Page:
Are Strickland or Law eighth-inning guys? Will Dyson be a worthwhile reclamation project? Will Kontos be back, and will he carve out a different role? Are Okert and Josh Osich capable of giving Bochy lefties he trusts? Is Crick’s improvement in Triple-A a sign of things to come? There are many questions to be answered over the next three months. 

“This is a good time for them, this is what players get up here for, to show what they can do,” Bochy said. “Because of our situation, we’re going to take a look at these guys and we know there are going to be growing pains.”

Instant Analysis: Five takeaways from Giants' 50th loss of the season

Instant Analysis: Five takeaways from Giants' 50th loss of the season

BOX SCORE

SAN FRANCISCO — The promotion of an intriguing prospect can bring a certain buzz to the ballpark. It didn’t last long. 

The debut of Ryder Jones came in the latest flat performance from the Giants, who collapsed late and fell 5-2 to the Mets. The loss was their 50th of the season. They did not lose their 50th game last season until August 12. 

With the score tied in the eighth, Curtis Granderson crushed a leadoff triple into the alley. Sam Dyson walked the next batter and then whiffed Yoenis Cespedes, but Jay Bruce greeted Steven Okert with an RBI single to right. It kept going poorly from there. 

Here are five things to know from a cool day by the water …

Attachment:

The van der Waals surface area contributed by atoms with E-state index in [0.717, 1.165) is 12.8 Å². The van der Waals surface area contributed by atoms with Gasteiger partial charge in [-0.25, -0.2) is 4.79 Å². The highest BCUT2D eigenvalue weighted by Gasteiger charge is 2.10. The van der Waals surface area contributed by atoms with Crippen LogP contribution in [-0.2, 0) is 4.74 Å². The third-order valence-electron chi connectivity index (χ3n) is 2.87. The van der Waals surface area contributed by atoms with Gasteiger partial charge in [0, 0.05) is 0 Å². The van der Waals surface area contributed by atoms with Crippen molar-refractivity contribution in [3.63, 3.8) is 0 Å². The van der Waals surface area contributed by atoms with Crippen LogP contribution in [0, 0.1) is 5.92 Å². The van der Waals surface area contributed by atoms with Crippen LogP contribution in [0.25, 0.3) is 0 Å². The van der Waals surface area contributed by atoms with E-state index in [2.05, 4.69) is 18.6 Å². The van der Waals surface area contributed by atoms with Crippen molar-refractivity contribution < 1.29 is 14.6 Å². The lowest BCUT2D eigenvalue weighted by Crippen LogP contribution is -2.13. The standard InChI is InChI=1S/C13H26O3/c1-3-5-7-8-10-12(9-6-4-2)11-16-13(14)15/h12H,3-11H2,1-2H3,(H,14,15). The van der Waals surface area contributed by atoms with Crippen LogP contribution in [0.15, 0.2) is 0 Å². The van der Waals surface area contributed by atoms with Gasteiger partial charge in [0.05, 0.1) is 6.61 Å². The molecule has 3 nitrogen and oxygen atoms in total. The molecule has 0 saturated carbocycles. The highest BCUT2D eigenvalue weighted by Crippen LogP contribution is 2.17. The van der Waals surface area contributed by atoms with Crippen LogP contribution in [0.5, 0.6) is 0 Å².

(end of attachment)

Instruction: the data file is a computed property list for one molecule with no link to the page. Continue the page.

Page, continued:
—- Jones grounded out to second in his first at-bat and then flied out to center, grounded out to first, and grounded out to second. He had one chance in the field, starting a double play that ended the second inning.  

—- Johnny Cueto seems to have turned a corner. Over his past two starts, he has allowed just three earned runs over 14 innings. Whether they trade him or not, the Giants certainly could use a nice little hot streak for the next six weeks. 

—- A few seconds after Bruce Bochy shook Cueto’s hand, Brandon Belt got him off the hook for a loss. He hit the first pitch of the bottom of the seventh into the seats in left-center, tying the game. The homer was Belt’s 14th. He’s on pace for 29. 

—- The Mets got eight one-run innings out of Jacob deGrom, who is quietly the most reliable of a star-studded rotation. He struck out seven and gave up just four hits. 

—- If Madison Bumgarner wants another Silver Slugger Award, he’ll have to chase down deGrom, who hit a homer in his last start. His single in the third was his 10th hit, and he finished the day with a .294 average.